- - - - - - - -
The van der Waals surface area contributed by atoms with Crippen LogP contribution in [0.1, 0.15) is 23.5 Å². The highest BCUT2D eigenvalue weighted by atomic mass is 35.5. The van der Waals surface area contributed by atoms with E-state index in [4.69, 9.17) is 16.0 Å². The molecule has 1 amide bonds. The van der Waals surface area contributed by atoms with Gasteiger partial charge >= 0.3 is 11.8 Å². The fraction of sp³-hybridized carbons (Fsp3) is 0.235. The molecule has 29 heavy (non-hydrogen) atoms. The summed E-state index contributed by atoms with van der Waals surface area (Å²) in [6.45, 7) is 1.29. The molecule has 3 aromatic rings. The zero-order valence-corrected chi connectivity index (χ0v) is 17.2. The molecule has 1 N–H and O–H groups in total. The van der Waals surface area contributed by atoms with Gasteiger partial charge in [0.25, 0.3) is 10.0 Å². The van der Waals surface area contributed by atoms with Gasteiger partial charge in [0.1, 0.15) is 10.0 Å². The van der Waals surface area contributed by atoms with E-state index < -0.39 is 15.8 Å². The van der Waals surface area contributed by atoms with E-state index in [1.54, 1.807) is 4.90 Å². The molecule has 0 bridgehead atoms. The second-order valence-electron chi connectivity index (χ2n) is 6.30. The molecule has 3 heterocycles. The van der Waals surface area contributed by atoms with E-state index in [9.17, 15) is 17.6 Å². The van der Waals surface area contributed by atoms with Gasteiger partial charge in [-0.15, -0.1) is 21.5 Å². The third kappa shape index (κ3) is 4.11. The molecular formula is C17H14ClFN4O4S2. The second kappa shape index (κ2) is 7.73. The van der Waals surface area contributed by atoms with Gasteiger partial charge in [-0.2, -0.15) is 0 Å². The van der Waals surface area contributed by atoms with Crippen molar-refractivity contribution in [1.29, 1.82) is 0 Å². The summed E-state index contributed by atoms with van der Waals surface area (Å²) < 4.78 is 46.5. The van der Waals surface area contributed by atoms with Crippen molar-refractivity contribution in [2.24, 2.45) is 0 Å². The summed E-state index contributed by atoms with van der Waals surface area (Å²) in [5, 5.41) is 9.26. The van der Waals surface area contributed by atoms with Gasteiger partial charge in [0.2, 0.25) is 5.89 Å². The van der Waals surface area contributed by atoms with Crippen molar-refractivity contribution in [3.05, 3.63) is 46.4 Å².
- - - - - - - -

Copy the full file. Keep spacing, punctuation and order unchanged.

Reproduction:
The van der Waals surface area contributed by atoms with Crippen LogP contribution in [0.1, 0.15) is 23.5 Å². The highest BCUT2D eigenvalue weighted by atomic mass is 35.5. The van der Waals surface area contributed by atoms with E-state index in [4.69, 9.17) is 16.0 Å². The molecule has 1 amide bonds. The van der Waals surface area contributed by atoms with Gasteiger partial charge >= 0.3 is 11.8 Å². The fraction of sp³-hybridized carbons (Fsp3) is 0.235. The molecule has 29 heavy (non-hydrogen) atoms. The summed E-state index contributed by atoms with van der Waals surface area (Å²) in [6.45, 7) is 1.29. The molecule has 3 aromatic rings. The zero-order valence-corrected chi connectivity index (χ0v) is 17.2. The molecule has 1 N–H and O–H groups in total. The van der Waals surface area contributed by atoms with Gasteiger partial charge in [0.25, 0.3) is 10.0 Å². The van der Waals surface area contributed by atoms with Gasteiger partial charge in [0.1, 0.15) is 10.0 Å². The van der Waals surface area contributed by atoms with E-state index < -0.39 is 15.8 Å². The van der Waals surface area contributed by atoms with E-state index in [1.54, 1.807) is 4.90 Å². The molecule has 0 bridgehead atoms. The second-order valence-electron chi connectivity index (χ2n) is 6.30. The molecule has 3 heterocycles. The van der Waals surface area contributed by atoms with E-state index in [9.17, 15) is 17.6 Å². The van der Waals surface area contributed by atoms with Gasteiger partial charge in [-0.15, -0.1) is 21.5 Å². The third kappa shape index (κ3) is 4.11. The molecular formula is C17H14ClFN4O4S2. The second kappa shape index (κ2) is 7.73. The van der Waals surface area contributed by atoms with Gasteiger partial charge in [-0.2, -0.15) is 0 Å². The van der Waals surface area contributed by atoms with Crippen molar-refractivity contribution in [1.29, 1.82) is 0 Å². The summed E-state index contributed by atoms with van der Waals surface area (Å²) < 4.78 is 46.5. The van der Waals surface area contributed by atoms with Crippen molar-refractivity contribution in [2.24, 2.45) is 0 Å². The summed E-state index contributed by atoms with van der Waals surface area (Å²) in [5, 5.41) is 9.26. The van der Waals surface area contributed by atoms with Gasteiger partial charge in [0.2, 0.25) is 5.89 Å². The van der Waals surface area contributed by atoms with Crippen molar-refractivity contribution in [3.05, 3.63) is 46.4 Å².